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 Table of Contents  
BRIEF COMMUNICATION
Year : 2011  |  Volume : 24  |  Issue : 3  |  Page : 537

SMILE: Simple, Mental Health, Initiative in Learning and Education


Griffith University, Nathan, Queensland, Australia

Date of Submission23-Aug-2010
Date of Acceptance22-Oct-2011
Date of Web Publication08-Dec-2011

Correspondence Address:
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Source of Support: None, Conflict of Interest: None


PMID: 22267348

  Abstract 

Context: SMILE is a Simple, Mental health, Initiative in Learning and Education. SMILE was a pilot project introduced into an undergraduate clinical nursing program, Southern Cross University, Australia 2010. The program aimed to improve the knowledge and skills of third-year nursing students participating in their first clinical placement in mental healthcare.
Methods: Complementary to the clinical nursing program and the university curriculum, SMILE provided further training and support for student learning in mental healthcare. The SMILE project was a structured 15-day education program that covered the following topics: suicide prevention; psychosis; drugs and alcohol education; mental state exam; families and carers in mental health; and the Mental Health Act. The education sessions were one hour in duration. The educational material and resources were created from current research, literature and health service policy. A problem-based learning approach was used to support this education project. The dynamic factor related to SMILE was that it was based 'in the field.' SMILE enabled the students to bridge a theorypractice gap and expand upon their current knowledge base as well as participate in ward activity. Twenty students attending their first clinical placement in mental healthcare participated in SMILE and were asked to complete a pre- and post- evaluation questionnaire before starting and upon completion of the 15-day project.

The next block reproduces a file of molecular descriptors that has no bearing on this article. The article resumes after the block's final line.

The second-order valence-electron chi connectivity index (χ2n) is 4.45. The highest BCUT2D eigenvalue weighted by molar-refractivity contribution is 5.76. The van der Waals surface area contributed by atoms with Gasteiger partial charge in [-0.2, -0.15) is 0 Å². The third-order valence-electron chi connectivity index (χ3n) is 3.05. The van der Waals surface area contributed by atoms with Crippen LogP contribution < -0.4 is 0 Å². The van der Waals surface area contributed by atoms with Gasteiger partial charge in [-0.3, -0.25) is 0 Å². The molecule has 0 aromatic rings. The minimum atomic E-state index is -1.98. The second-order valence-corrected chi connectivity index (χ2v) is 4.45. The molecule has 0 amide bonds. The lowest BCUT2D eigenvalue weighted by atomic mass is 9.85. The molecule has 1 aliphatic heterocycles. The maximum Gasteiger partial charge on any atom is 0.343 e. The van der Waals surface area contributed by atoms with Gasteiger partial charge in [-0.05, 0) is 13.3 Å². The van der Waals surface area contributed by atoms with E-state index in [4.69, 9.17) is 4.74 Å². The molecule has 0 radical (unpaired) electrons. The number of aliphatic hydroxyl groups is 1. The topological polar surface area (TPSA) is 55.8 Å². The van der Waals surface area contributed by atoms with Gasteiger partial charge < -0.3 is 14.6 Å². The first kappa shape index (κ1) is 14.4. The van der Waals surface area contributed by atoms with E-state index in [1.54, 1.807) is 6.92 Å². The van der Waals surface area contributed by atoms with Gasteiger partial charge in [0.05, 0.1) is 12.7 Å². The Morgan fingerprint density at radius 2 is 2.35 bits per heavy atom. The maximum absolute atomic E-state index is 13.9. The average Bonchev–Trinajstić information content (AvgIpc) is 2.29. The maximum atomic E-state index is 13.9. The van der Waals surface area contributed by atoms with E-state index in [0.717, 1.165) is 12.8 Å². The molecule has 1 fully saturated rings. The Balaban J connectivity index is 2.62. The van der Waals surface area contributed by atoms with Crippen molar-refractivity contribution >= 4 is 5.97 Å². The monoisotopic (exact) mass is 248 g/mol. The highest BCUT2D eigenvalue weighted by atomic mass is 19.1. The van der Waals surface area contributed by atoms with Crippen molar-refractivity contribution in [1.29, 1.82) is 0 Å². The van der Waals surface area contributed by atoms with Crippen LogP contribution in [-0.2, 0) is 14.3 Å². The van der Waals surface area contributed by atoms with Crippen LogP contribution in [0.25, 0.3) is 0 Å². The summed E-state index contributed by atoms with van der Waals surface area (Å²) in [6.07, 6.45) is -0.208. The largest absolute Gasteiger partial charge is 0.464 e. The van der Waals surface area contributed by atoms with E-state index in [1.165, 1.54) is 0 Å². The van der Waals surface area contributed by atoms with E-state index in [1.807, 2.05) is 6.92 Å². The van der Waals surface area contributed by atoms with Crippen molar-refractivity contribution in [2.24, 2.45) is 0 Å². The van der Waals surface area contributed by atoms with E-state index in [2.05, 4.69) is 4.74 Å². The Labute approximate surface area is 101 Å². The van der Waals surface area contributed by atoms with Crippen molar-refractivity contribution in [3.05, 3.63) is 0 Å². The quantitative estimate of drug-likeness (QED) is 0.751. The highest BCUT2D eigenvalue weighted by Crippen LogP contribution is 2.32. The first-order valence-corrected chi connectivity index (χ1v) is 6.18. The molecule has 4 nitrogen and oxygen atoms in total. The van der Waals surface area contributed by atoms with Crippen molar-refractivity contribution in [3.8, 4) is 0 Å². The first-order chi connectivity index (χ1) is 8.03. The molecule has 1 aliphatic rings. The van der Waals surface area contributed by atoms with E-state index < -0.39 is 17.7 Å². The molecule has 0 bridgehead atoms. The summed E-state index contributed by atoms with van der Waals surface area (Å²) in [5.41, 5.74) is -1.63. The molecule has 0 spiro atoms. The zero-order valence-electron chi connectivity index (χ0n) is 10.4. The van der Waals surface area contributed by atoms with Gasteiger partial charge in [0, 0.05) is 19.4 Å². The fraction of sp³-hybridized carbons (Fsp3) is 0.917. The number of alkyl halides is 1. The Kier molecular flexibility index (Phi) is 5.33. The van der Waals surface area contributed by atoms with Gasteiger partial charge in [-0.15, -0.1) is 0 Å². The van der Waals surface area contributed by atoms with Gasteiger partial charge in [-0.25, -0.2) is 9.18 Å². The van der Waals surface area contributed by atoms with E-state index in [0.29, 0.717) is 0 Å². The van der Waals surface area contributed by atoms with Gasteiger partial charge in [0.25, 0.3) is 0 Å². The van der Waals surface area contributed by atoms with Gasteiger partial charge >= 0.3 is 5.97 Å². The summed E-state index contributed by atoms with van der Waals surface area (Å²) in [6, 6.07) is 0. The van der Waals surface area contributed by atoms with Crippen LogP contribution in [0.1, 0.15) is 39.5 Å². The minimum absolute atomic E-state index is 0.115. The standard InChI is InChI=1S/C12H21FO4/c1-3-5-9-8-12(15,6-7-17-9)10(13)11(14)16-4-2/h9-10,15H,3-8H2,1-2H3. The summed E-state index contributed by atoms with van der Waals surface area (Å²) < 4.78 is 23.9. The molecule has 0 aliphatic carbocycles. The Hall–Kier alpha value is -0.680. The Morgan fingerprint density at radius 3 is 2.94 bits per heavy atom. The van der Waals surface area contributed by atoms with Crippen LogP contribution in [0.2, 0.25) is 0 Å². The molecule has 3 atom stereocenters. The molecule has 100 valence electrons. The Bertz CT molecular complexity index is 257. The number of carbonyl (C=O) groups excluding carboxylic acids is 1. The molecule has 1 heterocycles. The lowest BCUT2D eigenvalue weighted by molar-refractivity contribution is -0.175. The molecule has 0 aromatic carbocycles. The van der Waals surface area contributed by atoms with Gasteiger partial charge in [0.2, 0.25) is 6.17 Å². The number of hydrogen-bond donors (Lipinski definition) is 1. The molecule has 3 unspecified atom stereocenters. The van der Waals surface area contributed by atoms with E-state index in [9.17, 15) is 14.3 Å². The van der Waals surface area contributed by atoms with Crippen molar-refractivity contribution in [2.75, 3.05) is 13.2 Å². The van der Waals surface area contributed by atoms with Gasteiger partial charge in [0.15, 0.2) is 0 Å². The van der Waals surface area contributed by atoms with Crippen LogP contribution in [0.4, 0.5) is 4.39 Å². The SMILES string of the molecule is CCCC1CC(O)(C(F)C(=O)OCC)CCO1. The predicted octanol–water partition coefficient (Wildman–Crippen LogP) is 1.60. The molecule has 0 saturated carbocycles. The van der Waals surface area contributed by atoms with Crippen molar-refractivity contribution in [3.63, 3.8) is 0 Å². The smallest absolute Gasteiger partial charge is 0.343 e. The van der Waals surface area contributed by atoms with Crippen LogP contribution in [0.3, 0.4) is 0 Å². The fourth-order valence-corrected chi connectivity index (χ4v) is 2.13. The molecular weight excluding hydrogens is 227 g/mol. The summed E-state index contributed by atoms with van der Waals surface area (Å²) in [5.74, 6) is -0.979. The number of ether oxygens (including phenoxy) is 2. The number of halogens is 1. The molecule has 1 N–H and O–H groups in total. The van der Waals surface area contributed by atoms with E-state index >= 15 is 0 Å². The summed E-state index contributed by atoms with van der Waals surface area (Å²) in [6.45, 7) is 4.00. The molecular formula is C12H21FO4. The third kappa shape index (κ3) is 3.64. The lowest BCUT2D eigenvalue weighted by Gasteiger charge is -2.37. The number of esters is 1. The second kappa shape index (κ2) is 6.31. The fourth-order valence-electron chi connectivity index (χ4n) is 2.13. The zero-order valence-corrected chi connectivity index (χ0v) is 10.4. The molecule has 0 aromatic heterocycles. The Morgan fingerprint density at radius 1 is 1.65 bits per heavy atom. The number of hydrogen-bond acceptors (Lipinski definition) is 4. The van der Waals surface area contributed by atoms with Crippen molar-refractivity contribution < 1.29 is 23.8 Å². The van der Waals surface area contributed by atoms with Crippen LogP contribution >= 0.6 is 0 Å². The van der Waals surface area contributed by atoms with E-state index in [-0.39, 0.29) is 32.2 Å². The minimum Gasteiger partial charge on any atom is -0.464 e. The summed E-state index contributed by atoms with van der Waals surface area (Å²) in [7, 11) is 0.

Results: The students participating in SMILE reported a greater understanding of mental healthcare issues and expressed a developing knowledge base and improved practical skill level.
Conclusion: SMILE was a positive initiative that provided valuable feedback and opportunity to improve on clinical education in mental healthcare.

Keywords: Clinical placement, innovative practice, Mental health, student learning


How to cite this article:
Ward L J. SMILE: Simple, Mental Health, Initiative in Learning and Education. Educ Health 2011;24:537

How to cite this URL:
Ward L J. SMILE: Simple, Mental Health, Initiative in Learning and Education. Educ Health [serial online] 2011 [cited 2019 Oct 16];24:537. Available from: http://www.educationforhealth.net/text.asp?2011/24/3/537/101424

Context